Smart tips to manage high-deductible health plan costs
Posted: January 06, 2020 | Word Count: 546
It's the same issue every year: Jan. 1 arrives and you need to meet an annual deductible again before your health care coverage takes full effect. For people with high-deductible plans, this can be a big expense at the start of the year.
High-deductible plans are increasing in popularity as a way to curb rising health care premiums. Typically, people are offered a plan at a lower monthly cost in exchange for a higher deductible. The IRS defines a high-deductible health plan as any plan with a deductible of at least $1,400 for an individual or $2,800 for a family. For many people, their deductibles are even higher.
Whether you have a traditional plan or a high-deductible plan, out-of-pocket costs often hit people the hardest at the start of the year when coverage is minimal due to reset deductibles. Unmet deductibles typically mean you pay for the full cost of prescriptions, clinic visits, treatments and more.
Fortunately, there are a few simple ways to manage the influx of health care costs at the start of the year so you can save money and stay healthy:
Health care deductibles reset annually, so plan ahead and budget for expected costs. If you or your family members see a health care provider regularly, you can anticipate these expenses and create a budget.
If you have access to pretax savings plans through an employer, such as a health care savings account, opt in to save by paying with untaxed dollars. Additionally, consider setting some money aside for a rainy-day medical fund. There are always unexpected expenses and having this cushion can help curb costs.
If you need a prescription but currently have to pay out-of-pocket costs until meeting your deductible, consider using a free Inside Rx card to access medication savings. Inside Rx helps people who need to pay out of pocket for their medication by offering discounts that average 70% on brand and generic medications.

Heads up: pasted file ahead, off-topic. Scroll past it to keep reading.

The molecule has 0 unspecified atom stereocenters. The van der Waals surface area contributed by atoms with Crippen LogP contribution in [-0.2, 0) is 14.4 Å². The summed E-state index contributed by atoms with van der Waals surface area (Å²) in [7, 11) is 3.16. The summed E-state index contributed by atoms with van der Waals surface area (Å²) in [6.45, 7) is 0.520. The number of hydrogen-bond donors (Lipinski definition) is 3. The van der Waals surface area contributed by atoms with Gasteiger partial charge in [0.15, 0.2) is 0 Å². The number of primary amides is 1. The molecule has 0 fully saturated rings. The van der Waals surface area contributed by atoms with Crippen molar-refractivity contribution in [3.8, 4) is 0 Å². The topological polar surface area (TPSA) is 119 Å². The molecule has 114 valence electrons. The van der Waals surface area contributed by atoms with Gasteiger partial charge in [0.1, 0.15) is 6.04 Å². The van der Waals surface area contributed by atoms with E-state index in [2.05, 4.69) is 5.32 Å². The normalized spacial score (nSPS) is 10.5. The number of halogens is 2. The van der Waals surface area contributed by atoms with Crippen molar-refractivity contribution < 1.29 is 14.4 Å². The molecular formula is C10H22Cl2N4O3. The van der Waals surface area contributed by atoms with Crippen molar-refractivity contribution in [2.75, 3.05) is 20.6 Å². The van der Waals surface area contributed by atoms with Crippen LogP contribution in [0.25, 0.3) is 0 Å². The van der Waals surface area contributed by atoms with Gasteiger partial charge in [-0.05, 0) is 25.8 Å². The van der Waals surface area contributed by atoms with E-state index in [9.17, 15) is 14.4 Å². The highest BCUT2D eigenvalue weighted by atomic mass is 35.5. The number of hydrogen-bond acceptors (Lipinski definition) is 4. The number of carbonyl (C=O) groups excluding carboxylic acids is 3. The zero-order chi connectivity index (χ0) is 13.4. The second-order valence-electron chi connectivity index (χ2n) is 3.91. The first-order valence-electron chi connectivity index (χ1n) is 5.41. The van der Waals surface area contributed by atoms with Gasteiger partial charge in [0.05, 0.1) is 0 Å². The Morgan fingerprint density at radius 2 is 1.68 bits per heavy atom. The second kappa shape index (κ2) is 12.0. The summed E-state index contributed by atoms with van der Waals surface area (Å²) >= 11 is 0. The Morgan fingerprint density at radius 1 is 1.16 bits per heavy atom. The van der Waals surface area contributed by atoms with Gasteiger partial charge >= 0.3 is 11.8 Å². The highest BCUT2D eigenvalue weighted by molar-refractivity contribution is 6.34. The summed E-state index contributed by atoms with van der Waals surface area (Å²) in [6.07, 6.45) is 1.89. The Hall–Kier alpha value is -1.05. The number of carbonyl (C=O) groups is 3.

Download the free Inside Rx card at insiderx.com. Remember, not all pharmacies charge the same price for medications. While on the website, use the cost-comparison tool to learn which local pharmacy offers the best price for your prescription so you can save the most.
Use in-network providers
Every plan is unique in which providers it considers in network and out of network. In-network providers are typically covered at a higher amount by the health care plan, which means you will be charged less for services.
Before visiting a doctor or clinic, call your insurance provider and verify that it's in network so you aren't surprised by a bill that's higher than expected. If your provider isn't in network, you can ask about comparable providers who are, so you can access savings.
If you do end up with medical expenses and can't pay the balance all at once, call the clinic's billing office to work out a payment plan. Many health care organizations want to be proactive about finding a reasonable way for you to pay, even if that means specified monthly payments until you're caught up.
Health care costs at the start of the year can be financially crippling, but with a few smart steps, you can manage these expenses with ease while keeping yourself and your family healthy.